Houjun Liu


OMG its Gram-Schmidtting!!! Ok so like orthonormal basis are so nice, don’t you want to make them out of boring-ass normal basis? Of course you do.

Suppose \(v_1, … v_{m}\) is a linearly independent list in \(V\). Now let us define some \(e_{1} … e_{m}\) using the procedure below such that \(e_{j}\) are orthonormal and, importantly:

\begin{equation} span(v_1, \dots, v_{m}) = span(e_{1}, \dots, e_{m}) \end{equation}

The Procedure

We do this process inductively. Let:

\begin{equation} e_1 = \frac{v_1}{\|v_1\|} \end{equation}

And then, let:

\begin{equation} e_{j} = \frac{v_{j} - \langle v_{j}, e_{1} \rangle e_{1} - \dots -\langle v_{j}, e_{j-1} \rangle e_{j-1}}{\|v_{j} - \langle v_{j}, e_{1} \rangle e_{1} - \dots -\langle v_{j}, e_{j-1} \rangle e_{j-1}\|} \end{equation}

That is, for each vector \(v_{j}\), we subtract out the component which it is already parallel (i.e. not orthogonal, i.e. already accounted by) each other already orthonormal basis. Then we norm the whole thing as lengths don’t matter and we desire norm-1.

The Proof

We Prove this by induction.

Base case: \(j=1\)

\(span (v_1) = span (e_{1})\) because, by definition above, \(e_1 = \frac{v_1}{\|v_1\|}\). And hence, they are multiples of each other and hence has the same span.

Induction: at \(1<j <m\)

So, we have that:

\begin{equation} span (v_1, \dots, v_{j-1}) = span(e_1, \dots, e_{j-1}) \end{equation}

Let now \(v_{j} \not \in span(v_1, …, v_{j-1})\) (because \(v_{j}\) are linearly independent). We have then \(v_{j} \not \in span(e_1, …, e_{j-1})\), given the two spans are equal.

Hence, \(v_{j} - \langle v_{j}, e_{1} \rangle e_{1}- … - \langle v_{j}, e_{j-1} \rangle e_{j-1} \neq 0\) because otherwise \(v_{j}\) would be writable as a linearly combinations of \(e_{1}, …, e_{j-1}\) and would then be in the span thereof, which we know isn’t true.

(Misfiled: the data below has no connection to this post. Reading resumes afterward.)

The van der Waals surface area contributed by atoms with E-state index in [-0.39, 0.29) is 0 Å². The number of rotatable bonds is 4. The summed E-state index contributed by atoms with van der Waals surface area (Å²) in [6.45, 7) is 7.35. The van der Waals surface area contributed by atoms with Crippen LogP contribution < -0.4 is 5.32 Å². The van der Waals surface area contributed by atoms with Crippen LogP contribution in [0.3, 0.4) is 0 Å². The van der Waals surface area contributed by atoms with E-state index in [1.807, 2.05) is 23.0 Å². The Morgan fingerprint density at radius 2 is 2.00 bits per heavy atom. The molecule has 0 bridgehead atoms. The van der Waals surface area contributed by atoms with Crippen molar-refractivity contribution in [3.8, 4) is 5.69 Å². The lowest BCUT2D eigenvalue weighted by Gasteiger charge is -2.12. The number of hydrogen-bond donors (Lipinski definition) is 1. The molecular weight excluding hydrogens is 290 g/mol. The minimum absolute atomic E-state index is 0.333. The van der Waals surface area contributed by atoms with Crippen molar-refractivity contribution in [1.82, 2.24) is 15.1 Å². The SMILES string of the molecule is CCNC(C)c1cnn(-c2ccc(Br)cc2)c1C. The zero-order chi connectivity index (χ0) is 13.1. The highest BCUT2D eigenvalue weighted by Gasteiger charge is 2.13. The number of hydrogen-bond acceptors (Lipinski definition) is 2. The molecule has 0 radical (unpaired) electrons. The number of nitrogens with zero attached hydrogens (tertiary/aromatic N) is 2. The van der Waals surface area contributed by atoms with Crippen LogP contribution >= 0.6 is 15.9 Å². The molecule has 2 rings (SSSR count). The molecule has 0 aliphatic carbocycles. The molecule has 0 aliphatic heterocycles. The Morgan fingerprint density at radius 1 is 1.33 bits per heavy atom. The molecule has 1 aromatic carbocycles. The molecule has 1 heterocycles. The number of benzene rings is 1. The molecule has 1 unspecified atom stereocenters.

Dividing a vector by its norm produces a norm-1 vector; so we have now that \(e_{j}\) would be a norm-1 vector.

Now, let \(k < j\). We desire that \(\langle e_{j}, e_{k} \rangle = 0\) because we want our new \(e_{j}\) to be orthogonal to every other existing vector.

We have:

\begin{equation} \langle e_{j}, e_{k} \rangle = \langle \frac{v_{j} - \langle v_{j}, e_{1} \rangle e_{1} - \dots - \langle v_{j}, e_{k} \rangle e_{k} - \dots \langle v_{j}, e_{j-1} \rangle e_{j-1}}{\|v_{j} - \langle v_{j}, e_{1} \rangle e_{1}- \dots - \langle v_{j}, e_{k} \rangle e_{k} - \dots \langle v_{j}, e_{j-1} \rangle e_{j-1}\|}, e_{k} \rangle \end{equation}

Now, if we parcel out the large fraction the bottom, and apply additivity in the first slot, we will note that all of the \(\langle e_{i \neq k}, e_{k} \rangle=0\) as everything already on this list is orthonormal. Finally, then we have only:

\begin{equation} \langle v_{j}, e_{k} \rangle - \langle v_{k}, e_{k} \rangle \langle e_{k}, e_{k} \rangle \end{equation}

on top, which conveniently equals \(0\). Meaning \(\langle e_{j}, e_{k} \rangle= 0\), so \(e_{k}\) is indeed orthogonal to the rest of the list.

By definition of \(e_{j}\) above, \(v_{j}\) can be written as a linear combination of \(e_{1}, … e_{j-1}\) as well as a bare \(e_{j}\). Therefore:

\begin{equation} span(v_1, \dots, v_{j}) \subset span (e_1, \dots e_{j}) \end{equation}

Of course, both subspaces are the same dimension and so extending the basis to \(v_{1} … v_{j}\) to \(e_{1}, … e_{j}\) would be trivial. So they are equal. Phew. \(\blacksquare\)

Corollary Results

Every Inner Product Space has an orthonormal basis

Take any basis, Gram-Schmidt it, orthonormal list of the right length is a basis. \(\blacksquare\)

Orthonormal list extended to orthonormal basis

Based on the procedure above, Gram-Schmidt does nothing to already orthonormal vectors: the inner products between any yet-to-be-reghramschmidt’d already orthonormal vector will be \(0\), so nothing will be subtracted.

So, suppose you have an orthonormal list \(e_1, …, e_{m}\) in \(V\), which because orthonormal list is linearly independent, can be Gram-Schmidt’d to the same thing.

As a linearly independent list expends to a basis, go do that. Now Gram-Schmidtting this new thing won’t change \(e_1, … e_{m}\) at all, but will give you extra orthonormal vectors to them which all form the basis as its the right length.

Orthonormal upper-triangular matrix basis exists if normal upper-triangular exists

Note that Gram-Schmidtting doesn’t actually change the span; meaning, if you have an upper-triangular matrix, you must have each \(span(v_1, …v_{j})\) be invariant under \(T\).

Now, recall that Gram-Schmidtting doesn’t actually change span; therefore, if each \(span (v_1, … v_{j})\) is invariant under \(T\), then each \(span(e_1, … e_{j}) = span(v_1, … v_{j})\) after Gram-Schmidtting is still invariant under \(T\). So we can actually build an upper-triangular matrix out of the orthonormalized matrix as well.

Schur’s Theorem

Support \(V\) is a finite-dimensional complex vector space, then \(T\) has an upper-triangular matrix w.r.t. an orthonormal basis of \(V\).

every complex operator has an upper-triangular matrix; and orthonormal upper-triangular matrix basis exists if normal upper-triangular exists.